(JTA) — As Germany stands on the brink of its national election on Sept. 24, Jews are making themselves heard in ways they have rarely done during its postwar history as a democratic republic.
The nearly 200,000 Jews in Germany are not monolithic in their views. But increasingly they are speaking up as Jews about issues that galvanize the country – particularly the future of Germany and Europe as an increasing number of Muslim refugees arrive.
There’s the new Values Initiative started by a Berlin dentist, Dr. Elio Adler: A group of prominent Jews pushed mainstream political parties to take a stand on various issues, from the Israeli-Palestinian conflict to anti-Semitism and Muslim extremism.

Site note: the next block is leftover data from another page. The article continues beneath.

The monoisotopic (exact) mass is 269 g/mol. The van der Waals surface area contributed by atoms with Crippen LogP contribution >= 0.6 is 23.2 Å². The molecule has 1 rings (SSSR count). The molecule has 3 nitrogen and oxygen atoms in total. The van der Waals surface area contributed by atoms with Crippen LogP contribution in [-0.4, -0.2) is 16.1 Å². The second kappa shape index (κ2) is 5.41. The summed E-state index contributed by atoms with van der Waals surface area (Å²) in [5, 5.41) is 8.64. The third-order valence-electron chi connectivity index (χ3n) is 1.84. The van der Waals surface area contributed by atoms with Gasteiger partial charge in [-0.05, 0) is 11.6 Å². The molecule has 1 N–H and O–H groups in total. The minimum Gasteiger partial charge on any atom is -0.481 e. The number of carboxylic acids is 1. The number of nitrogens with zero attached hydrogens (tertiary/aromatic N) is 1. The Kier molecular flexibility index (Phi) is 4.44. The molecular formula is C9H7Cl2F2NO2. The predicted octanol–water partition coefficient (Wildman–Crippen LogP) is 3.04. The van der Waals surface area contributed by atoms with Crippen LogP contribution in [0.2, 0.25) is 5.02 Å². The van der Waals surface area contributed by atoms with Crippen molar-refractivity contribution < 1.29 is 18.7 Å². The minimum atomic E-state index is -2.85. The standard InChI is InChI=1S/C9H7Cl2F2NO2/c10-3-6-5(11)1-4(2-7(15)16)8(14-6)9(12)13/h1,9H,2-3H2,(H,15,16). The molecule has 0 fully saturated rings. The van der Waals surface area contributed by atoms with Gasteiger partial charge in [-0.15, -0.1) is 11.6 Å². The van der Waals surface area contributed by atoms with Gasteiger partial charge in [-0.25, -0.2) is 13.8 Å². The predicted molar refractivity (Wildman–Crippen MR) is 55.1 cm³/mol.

Then there’s the Bus of Contact, a coexistence initiative of Berlin-based Shai Hoffmann, which has been roving the country bringing young Jews, Christians and Muslims into contact with voters before Election Day.
And Bet Debora, a nearly 20-year-old initiative for female cantors, rabbis and Jewish educators in Europe, recently held a panel discussion in the German capital on “The 2017 Bundestag Elections from the Perspective of Jewish Women.”
“You won’t find one voice that speaks for all Jews, and that’s as it should be,” said panelist Petra Somberg-Romanski, a politician in the state of North-Rhine Westphalia and spokeswoman for the board of the working group of Jewish Social Democrats. The center-left Social Democrats are the country’s second largest party.